Dunlin Calidris alpina
A calidrid wader
Scientific classification
Class: Aves
Order: Charadriiformes

Waders, called Shorebirds in North America (where "wader" is used to refer to long-legged wading birds such as storks and herons), are members of the Charadriiformes order of birds, but excluding the more marine web-footed seabird groups. The latter are the skuas (Stercoraracidae), gulls (Laridae), terns (Sternidae), skimmers (Rhynchopidae), sheathbill Chionididae and auks (Alcidae).

This leaves about 210 species, most of which are associated with wetland or coastal environments. Many species of Arctic and temperate regions are strongly migratory, but tropical birds are often resident, or move only in response to rainfall patterns. Some of the Arctic species, such Little Stint are amongst the longest distance migrants, wintering in the southern hemisphere

The majority of species eat small invertebrates picked out of the mud or soil. Different lengths of bills enable different species to feed in the same habitat, particularly on the coast, without direct competition for food.

Some larger species, particularly those adapted to drier habitats will take larger prey including insects and small reptiles. The pratincoles are aerial insect eaters, hunting like swallows.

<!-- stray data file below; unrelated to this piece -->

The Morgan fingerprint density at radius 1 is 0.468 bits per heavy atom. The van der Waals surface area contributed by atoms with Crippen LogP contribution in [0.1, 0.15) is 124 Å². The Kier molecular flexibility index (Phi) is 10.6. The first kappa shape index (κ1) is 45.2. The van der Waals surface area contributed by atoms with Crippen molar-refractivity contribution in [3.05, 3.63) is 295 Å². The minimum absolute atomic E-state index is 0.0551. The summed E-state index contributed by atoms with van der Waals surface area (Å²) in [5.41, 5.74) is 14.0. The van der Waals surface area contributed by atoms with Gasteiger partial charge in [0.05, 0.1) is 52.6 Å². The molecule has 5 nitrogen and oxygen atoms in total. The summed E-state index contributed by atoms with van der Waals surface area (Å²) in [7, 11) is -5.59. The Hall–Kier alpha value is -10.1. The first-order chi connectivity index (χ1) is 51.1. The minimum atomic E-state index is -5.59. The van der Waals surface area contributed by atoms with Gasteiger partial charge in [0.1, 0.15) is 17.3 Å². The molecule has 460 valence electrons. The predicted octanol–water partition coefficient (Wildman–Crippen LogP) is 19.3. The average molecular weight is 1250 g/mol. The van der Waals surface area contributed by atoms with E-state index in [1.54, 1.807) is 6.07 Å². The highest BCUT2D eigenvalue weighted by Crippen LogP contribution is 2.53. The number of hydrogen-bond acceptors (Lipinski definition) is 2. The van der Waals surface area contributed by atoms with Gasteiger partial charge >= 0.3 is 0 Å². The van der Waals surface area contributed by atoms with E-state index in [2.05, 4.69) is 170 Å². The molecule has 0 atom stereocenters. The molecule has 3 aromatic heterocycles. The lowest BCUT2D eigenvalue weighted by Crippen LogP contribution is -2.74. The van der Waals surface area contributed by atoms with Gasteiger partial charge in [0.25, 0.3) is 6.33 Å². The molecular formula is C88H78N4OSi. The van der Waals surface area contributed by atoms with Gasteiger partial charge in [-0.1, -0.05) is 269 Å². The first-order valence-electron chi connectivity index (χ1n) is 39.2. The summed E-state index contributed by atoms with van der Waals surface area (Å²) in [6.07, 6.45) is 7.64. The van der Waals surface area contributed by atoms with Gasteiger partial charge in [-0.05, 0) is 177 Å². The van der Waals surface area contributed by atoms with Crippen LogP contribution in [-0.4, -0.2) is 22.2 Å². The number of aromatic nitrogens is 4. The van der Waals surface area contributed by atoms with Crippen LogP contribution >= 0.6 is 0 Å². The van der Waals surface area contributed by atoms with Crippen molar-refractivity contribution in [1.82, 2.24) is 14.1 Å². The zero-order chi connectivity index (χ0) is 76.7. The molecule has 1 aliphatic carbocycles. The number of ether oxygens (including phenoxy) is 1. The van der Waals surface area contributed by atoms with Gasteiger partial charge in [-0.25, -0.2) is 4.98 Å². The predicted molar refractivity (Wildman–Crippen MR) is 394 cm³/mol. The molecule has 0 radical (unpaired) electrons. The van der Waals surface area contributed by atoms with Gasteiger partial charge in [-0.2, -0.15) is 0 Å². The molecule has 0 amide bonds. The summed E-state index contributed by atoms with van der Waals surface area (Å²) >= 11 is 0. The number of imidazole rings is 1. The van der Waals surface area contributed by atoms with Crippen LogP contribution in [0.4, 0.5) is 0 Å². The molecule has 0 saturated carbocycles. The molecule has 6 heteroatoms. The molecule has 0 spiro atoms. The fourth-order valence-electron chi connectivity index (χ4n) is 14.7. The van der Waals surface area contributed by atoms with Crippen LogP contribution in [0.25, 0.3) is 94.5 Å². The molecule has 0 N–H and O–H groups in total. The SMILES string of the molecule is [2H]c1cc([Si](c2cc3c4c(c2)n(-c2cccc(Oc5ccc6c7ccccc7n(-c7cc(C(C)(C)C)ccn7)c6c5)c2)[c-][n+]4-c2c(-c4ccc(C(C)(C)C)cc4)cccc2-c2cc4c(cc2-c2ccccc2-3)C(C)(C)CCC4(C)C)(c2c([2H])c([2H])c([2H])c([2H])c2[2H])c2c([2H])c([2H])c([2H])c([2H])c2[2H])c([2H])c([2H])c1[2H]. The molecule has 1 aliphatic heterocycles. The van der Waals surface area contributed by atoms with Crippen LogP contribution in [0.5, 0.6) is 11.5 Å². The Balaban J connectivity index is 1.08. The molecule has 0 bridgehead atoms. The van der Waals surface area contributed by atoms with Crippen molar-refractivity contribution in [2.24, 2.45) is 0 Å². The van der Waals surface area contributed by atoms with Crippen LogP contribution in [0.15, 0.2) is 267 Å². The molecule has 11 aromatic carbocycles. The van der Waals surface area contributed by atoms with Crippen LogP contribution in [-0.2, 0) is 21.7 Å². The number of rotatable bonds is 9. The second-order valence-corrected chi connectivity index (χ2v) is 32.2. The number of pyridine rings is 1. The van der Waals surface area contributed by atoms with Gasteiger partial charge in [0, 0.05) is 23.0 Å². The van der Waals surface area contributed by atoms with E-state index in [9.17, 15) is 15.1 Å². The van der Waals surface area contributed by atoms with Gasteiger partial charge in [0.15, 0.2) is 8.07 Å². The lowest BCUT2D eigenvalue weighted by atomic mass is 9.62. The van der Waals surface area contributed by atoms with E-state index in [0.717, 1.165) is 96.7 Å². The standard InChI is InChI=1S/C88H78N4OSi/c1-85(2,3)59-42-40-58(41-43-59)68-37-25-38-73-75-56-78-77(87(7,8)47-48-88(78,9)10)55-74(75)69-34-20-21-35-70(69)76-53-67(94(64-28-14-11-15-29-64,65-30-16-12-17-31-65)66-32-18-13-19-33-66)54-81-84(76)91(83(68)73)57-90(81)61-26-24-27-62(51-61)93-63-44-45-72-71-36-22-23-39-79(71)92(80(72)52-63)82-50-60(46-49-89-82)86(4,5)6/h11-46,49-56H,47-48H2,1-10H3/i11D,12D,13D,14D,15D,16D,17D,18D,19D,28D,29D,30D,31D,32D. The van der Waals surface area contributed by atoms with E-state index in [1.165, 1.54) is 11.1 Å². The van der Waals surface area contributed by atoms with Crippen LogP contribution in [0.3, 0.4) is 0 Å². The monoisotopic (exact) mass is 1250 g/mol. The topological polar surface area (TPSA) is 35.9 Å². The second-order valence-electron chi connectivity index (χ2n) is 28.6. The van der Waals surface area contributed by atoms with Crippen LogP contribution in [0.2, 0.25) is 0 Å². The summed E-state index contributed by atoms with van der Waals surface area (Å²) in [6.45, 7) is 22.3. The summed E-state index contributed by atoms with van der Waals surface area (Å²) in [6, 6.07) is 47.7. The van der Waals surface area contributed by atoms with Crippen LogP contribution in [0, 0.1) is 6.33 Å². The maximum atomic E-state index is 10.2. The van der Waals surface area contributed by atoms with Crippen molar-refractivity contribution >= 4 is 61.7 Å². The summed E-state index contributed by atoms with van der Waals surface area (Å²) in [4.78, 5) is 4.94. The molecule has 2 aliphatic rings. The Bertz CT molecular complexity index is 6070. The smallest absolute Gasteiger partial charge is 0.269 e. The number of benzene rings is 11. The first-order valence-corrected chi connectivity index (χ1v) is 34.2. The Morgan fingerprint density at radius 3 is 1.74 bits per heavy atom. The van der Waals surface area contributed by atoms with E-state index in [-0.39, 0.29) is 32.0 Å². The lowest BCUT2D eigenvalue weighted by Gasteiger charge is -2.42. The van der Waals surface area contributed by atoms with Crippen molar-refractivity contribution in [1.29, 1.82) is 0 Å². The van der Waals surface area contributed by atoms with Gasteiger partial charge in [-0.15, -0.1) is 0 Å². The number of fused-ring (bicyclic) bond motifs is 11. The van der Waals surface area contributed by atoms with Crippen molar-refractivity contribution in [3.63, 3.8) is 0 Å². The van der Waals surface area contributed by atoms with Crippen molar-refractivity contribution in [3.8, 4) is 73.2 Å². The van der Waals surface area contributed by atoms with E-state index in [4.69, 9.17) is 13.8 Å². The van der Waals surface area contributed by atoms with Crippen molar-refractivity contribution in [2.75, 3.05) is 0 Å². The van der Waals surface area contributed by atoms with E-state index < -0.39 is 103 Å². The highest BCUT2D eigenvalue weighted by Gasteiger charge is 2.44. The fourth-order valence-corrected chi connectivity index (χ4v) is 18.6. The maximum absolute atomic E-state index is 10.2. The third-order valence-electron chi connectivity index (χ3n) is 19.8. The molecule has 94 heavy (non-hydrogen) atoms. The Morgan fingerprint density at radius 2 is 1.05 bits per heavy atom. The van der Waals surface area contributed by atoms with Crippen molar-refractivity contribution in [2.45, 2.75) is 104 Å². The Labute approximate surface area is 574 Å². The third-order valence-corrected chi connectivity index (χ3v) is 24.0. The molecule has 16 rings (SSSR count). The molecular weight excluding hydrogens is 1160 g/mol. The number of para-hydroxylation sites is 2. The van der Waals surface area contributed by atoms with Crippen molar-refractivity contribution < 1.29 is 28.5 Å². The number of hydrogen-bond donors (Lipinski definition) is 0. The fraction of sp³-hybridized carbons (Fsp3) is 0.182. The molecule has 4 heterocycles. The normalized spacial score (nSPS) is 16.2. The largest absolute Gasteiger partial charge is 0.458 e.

Many of the smaller species found in coastal habitats, particularly but not exclusively the calidrids, are often named as "Sandpipers", but this term does not have a strict meaning, since the Upland Sandpiper is a grassland species.

The following shows the groups of Charadriiform birds normally classed as waders. The approximate number of species is in brackets.

The large family Scolopacidae is often further subdivided into groups of similar birds. These groups do not necessarily consist of a single genus. The groups are

  • Godwits (4, all genus Limosa)
  • Curlews (8, all genus Numenius)
  • Upland Sandpiper (1 genus Bartramia)
  • Shanks and Tattlers (16)
  • Polynesian sandpipers (2)
  • Turnstones (2, both genus Arenaria)
  • Phalaropes (3, all genus Phalaropus)
  • Woodcocks (6, all genus Scolopax)
  • Snipe (16)
  • Dowitchers (3, all genus Limnodromus)
  • Calidrids and allies (25, of which 20 in genus Calidris )

In the Sibley-Ahlquist taxonomy, waders and many other groups are subsumed into a greatly enlarged order Ciconiiformes.

See also list of birds